Icebreakers For Women’s Ministry

Icebreakers For Women’s Ministry
Cyndee Ownbey

As Women’s Ministries strive to be more relevant some have chosen to eliminate icebreakers and games.

Can I suggest that we not be so hasty?

While I do believe we should update many games and handouts, there is still a time and place for an intentional icebreaker or game.

6 Reasons Why Women’s Ministry Events Need Great Icebreakers:
1. Women need a reason to mix and mingle with others outside of their social circles. Let’s face it – it’s so much easier for women to visit with old friends. Great good can come from forcing them outside of their group for a few minutes.
2. God can use icebreakers to make connections among the women at your event. Details are shared that might never be otherwise. Whether it’s the love of the same hobby, a shared travel destination, or a Christmas tradition, creating means for such details to be shared reveals similar hearts and journeys. God may even reveal a potential mentoring relationship.
3. You are creating a memorable experience for that group of women to share. Our MOPS team will never forget the wealth of items found in Stephanie’s car during the Car Scavenger Hunt.
4. It will fill their mouths with laughter (Psalm 126:2).
5. Give your women a reason to smile and laugh. Our entire group got tickled over the team that listed a cabana boy as one of their items when we played “Marooned”
6. Mental breaks are needed during retreats, conferences, and other longer events. Your women will absorb more of God’s message for them after having an opportunity to move and laugh.
7. Icebreakers can provide an active opportunity to reinforce the message of your event.

Icebreakers should not:
1. Make anyone feel stupid
* Trivia-type games should be played in teams
* Assume there are women in attendance with little to no Bible knowledge
2. Humiliate anyone
* Always ask for volunteers
* For something really silly/messy recruit a willing friend
3. Cause division
* Prizes should be minimal to eliminate any jealousy (such as small candies)
* Create new teams for each icebreaker
* Stay far away from controversial topics (breastfeeding, politics, homeschooling, etc.)
4. Exclude someone from participation
* Take into account the physical limitations of your specific group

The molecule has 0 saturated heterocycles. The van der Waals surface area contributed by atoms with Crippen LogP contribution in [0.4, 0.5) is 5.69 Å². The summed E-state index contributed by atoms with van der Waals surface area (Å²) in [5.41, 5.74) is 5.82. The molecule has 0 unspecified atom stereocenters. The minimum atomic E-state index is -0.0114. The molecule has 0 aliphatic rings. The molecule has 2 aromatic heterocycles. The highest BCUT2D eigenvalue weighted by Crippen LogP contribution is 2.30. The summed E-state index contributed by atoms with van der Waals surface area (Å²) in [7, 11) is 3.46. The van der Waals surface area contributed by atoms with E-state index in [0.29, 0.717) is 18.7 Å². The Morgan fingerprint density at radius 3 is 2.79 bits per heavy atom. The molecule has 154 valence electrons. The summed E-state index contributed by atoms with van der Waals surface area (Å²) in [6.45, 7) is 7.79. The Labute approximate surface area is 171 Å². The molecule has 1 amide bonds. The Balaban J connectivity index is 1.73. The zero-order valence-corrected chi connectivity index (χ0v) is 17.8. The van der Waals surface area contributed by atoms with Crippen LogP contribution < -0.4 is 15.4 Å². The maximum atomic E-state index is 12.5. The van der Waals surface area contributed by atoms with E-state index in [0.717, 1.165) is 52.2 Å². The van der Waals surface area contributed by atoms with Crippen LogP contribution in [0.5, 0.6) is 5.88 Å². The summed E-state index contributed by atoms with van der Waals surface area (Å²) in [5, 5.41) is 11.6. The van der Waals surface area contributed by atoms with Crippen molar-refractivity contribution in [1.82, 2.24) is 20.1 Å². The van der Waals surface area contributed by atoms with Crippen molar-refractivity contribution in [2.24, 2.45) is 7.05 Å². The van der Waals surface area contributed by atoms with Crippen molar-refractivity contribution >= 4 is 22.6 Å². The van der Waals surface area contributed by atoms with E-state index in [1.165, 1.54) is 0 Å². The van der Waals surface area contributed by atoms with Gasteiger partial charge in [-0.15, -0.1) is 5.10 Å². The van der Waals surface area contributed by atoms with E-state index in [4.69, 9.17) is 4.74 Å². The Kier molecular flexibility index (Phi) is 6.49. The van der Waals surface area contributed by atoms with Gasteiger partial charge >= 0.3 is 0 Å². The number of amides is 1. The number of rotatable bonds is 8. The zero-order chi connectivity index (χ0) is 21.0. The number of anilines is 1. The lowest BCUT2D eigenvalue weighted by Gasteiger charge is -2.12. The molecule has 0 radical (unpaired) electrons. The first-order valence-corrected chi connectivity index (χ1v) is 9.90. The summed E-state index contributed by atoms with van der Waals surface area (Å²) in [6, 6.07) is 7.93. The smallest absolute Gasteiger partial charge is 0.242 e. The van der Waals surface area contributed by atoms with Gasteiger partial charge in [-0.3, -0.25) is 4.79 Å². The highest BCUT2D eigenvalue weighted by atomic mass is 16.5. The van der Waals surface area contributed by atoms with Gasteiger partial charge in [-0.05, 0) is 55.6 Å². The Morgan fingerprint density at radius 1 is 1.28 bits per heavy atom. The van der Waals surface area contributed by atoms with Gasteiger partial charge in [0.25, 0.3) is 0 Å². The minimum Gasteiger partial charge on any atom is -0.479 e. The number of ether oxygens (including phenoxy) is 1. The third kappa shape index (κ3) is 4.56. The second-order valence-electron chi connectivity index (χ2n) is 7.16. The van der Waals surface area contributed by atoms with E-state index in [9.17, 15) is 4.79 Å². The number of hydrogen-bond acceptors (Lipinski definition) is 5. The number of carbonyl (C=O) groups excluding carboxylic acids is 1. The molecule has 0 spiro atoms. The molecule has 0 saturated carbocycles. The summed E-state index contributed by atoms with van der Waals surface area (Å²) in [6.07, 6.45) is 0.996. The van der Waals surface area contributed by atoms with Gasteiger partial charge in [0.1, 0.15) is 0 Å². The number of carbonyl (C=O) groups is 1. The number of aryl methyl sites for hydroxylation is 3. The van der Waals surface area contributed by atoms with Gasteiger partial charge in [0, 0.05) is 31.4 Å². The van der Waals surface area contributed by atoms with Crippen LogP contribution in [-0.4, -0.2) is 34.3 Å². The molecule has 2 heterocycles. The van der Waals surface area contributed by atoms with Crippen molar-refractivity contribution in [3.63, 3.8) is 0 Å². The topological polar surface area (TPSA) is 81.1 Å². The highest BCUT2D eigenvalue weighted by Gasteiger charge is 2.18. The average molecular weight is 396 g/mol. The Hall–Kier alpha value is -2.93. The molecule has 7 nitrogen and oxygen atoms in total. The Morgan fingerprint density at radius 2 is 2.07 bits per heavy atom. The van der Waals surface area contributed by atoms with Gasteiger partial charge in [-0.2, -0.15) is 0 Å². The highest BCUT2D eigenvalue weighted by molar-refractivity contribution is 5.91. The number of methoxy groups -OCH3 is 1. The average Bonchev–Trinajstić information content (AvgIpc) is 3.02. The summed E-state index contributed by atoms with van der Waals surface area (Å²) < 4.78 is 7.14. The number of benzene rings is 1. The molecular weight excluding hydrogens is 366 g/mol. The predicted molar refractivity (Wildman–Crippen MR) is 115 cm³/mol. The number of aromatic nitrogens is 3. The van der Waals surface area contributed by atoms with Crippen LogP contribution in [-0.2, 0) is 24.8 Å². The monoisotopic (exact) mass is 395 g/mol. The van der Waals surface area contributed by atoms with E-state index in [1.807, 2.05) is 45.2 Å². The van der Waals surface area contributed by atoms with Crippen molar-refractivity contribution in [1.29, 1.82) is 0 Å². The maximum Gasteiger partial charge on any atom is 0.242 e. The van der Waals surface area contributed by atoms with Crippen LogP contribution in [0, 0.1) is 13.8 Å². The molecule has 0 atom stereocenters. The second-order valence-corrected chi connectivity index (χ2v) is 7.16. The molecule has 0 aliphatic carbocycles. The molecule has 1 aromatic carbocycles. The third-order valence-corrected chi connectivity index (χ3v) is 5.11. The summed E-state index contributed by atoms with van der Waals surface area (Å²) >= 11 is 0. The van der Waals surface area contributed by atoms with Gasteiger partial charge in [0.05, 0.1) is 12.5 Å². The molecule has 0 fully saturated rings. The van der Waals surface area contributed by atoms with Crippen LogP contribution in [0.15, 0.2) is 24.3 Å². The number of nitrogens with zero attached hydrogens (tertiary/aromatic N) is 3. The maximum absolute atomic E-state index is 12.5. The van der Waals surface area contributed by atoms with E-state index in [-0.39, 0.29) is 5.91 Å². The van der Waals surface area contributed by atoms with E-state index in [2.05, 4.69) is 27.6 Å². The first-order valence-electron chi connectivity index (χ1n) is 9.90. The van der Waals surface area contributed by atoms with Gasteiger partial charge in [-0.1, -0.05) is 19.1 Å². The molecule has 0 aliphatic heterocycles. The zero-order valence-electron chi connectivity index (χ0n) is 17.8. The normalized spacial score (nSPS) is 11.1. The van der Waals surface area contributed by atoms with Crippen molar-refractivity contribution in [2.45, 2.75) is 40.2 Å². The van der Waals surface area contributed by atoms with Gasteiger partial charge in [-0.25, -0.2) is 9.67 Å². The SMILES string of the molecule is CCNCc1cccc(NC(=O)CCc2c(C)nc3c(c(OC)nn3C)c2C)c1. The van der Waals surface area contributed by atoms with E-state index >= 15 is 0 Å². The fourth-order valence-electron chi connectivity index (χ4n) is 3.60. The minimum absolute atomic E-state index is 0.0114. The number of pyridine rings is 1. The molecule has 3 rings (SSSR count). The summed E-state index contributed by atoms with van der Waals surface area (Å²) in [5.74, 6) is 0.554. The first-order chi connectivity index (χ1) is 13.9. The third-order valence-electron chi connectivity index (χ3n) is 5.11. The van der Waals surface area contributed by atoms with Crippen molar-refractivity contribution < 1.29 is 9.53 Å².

5. Reinforce cliques
* Divide your women into teams – by color, numbers, stickers, etc.
6. Be boring
* Your icebreaker coordinator needs to be exciting and fun
* Choose an icebreaker you would want to do and sell it!
7. Take time away from the speaker/program for the evening
* Know the time you have and plan accordingly
* Wrap things up quickly if things get out of control in any way
* Be prepared – have supplies ready to go and practice the icebreaker if needed
8. Encourage the sharing of secrets or lies
* It’s just not Biblical
* Be prepared to squelch any “over-sharing”
9. Cause discomfort or anxiety
* Always give them the option to choose another question or skip an item
* Take care not to put anyone on the spot
10. Violate any church policies
* If you’d be embarrassed if the pastor came in during the icebreaker -don’t do it!
* Use wisdom when choosing music, content, video clips, etc.

EVERYDAY ICEBREAKERS & GAMES
For details on each of these in the below list, go to: www.womansministrytoolbox.com web site.
A Day in the Life
A Few of My Favorite Things
DRACT – Draw + Act
Four Corners
High School Memories Bingo
Icebreaker IF (Christian Questions)
Marooned
Meet Your Match
Movie Night Icebreaker Questions
Roll & Poll
Take Flight
The Great Candy Pass
Things We Love
What’s inside your car? Scavenger Hunt
Who Here?
Women’s Ministry Bingo

The above article, “Icebreakers For Women’s Ministry” was written by Cyndee Ownbey. The article was excerpted from www.womansministrytoolbox.com web site. August 2017.
The material is copyrighted and should not be reprinted under any other name or author. However, this material may be freely used for personal study or research purposes.
This article may not be written by an Apostolic author, but it contains many excellent principles and concepts that can be adapted to most churches. As the old saying goes, “Eat the meat. Throw away the bones.”

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